People in the U.S., especially those who live in the Northeast, should prepare for a sharp rise in Lyme disease infections this spring because of the periodic boom and bust in acorn crops. 

Dr. Richard S. Ostfeld of the Cary Institute of Ecosystem Studies in Millbrook, New York, said during a presentation Tuesday at the International Conference on Emerging Infectious Diseases (ICEID) that the boom in acorn crops in 2010 triggered a population bloom in white-footed mice, which are preferred hosts for black-legged ticks that also multiplied. 

The black-legged ticks are notorious for transmitting Borrelia burgdorferi, the bacterium that causes Lyme disease, and ecologists said that because 2011 marks the smallest acorn crops they have ever seen, the mouse population with me crashing, the black-legged tick’s primary food source.

"This spring, there will be a lot of Borrelia burgdorferi-infected black-legged ticks in our forests looking for a blood meal. And instead of finding a white-footed mouse, they are going to find other mammals—like us," Ostfeld explains in a statement released on Friday.

Black-legged ticks (Ixodes scapularis), commonly called the deer tick, eat a total of three bloodmeals corresponding to the stages of their life: as larvae, as nymphs, and as adults.  These poppy -seed sized ticks penetrate and attack to a host animal to feed on its blood, and after it has successfully penetrated a host, it produces a glue-like substance called attachment cement to help it stay in place for its bloodmeal, and also making them hard to remove.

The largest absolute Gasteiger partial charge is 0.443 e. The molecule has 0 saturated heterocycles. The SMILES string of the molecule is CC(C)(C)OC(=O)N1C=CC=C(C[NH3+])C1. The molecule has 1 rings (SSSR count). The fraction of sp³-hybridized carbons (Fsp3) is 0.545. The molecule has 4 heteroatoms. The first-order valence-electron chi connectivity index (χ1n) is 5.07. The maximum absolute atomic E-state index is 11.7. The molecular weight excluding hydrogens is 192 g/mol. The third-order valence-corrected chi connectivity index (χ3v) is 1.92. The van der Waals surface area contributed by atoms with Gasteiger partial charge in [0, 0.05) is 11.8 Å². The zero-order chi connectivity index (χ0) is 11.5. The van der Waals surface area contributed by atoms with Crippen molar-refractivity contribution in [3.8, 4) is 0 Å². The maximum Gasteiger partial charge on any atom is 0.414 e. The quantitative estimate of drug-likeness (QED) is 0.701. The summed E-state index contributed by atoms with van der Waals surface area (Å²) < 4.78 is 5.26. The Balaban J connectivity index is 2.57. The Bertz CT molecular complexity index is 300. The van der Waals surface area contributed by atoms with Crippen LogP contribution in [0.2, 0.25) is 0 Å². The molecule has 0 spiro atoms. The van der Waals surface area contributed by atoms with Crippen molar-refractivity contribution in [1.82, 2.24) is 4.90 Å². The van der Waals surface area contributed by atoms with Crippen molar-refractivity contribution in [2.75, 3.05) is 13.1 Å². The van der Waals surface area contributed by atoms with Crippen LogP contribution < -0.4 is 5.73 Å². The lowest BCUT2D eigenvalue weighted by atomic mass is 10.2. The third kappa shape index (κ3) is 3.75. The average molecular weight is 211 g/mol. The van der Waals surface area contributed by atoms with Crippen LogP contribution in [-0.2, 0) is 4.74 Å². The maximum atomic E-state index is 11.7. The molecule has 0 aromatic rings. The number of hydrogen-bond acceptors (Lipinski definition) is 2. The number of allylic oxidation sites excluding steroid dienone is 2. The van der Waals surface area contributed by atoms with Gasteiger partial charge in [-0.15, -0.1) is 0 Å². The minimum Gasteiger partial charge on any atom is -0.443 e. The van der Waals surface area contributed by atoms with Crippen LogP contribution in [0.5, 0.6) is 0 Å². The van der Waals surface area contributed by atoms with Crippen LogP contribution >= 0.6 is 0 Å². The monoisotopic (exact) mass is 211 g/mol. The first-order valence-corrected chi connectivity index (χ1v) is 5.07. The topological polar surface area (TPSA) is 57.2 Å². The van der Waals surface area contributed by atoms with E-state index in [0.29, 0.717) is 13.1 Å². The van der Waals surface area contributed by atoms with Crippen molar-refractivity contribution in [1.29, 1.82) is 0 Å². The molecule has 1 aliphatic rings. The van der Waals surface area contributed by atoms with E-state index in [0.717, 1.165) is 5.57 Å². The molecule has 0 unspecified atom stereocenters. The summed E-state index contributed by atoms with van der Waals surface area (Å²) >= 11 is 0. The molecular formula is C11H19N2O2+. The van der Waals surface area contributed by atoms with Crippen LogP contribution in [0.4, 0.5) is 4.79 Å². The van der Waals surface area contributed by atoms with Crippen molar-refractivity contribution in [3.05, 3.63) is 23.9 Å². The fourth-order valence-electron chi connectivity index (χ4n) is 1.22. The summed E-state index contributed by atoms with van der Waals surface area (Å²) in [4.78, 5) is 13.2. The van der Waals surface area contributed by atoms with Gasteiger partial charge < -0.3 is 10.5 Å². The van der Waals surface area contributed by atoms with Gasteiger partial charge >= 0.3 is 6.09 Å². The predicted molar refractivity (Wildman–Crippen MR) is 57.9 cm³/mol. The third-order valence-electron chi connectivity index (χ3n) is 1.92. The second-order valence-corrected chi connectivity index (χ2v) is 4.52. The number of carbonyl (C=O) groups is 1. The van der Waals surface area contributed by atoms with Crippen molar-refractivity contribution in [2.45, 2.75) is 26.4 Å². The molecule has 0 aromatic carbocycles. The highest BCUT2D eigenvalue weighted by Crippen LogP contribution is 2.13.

Ostfeld and his research colleagues have studied the connections among acorn abundance, white-footed mice, black-legged ticks, and Lyme disease for more than two decades, and because the last time he saw a boom in 2006 followed by a bust in 2007 of acorn abundance, nymphal black-legged ticks reached a 20-year high.

Ostfeld predicts that May-July nymph season will be dangerous, and he urges people to be aware when outdoors, because unlike white-footed mice who are generally unaffected to tick bites, the disease is extremely debilitating to people.

These ticks are also very effective in transmitting Lyme disease to people, and if the disease is untreated it can cause chronic fatigue, joint pain, and neurological problems. Researchers noted that the disease is the most prevalent vector-borne illness in the U.S., with the majority of cases occurring in the Northeast.

“We’re already working with health departments” in Lyme-endemic areas to help craft educational messages to the public about the impending surge and risks associated with the disease, Ostfeld said during his presentation.

Ostfeld said that the yearlong gaps between growth of acorn crops, mice, and then ticks could be interpreted as an early-warning signal for Lyme exposure risks.  He said that oak trees “mast” or produce heavy crops of acorns every three to five years, ““and when you are in a mast year, you always know it.”

The National Institutes of Health recommends people to check for ticks every day, especially in warmer months.  Ticks are extremely small so careful examination is needed.  Health experts advise that “play” or recreational areas should be separated from bushes, shrubs, high grasses, and other types of vegetation that ticks will most likely be.  People should wear light colored long pants and long sleeves, insect sprays containing 20 percent DEET on skin and clothes, and stay on marked trails if hiking or outdoors.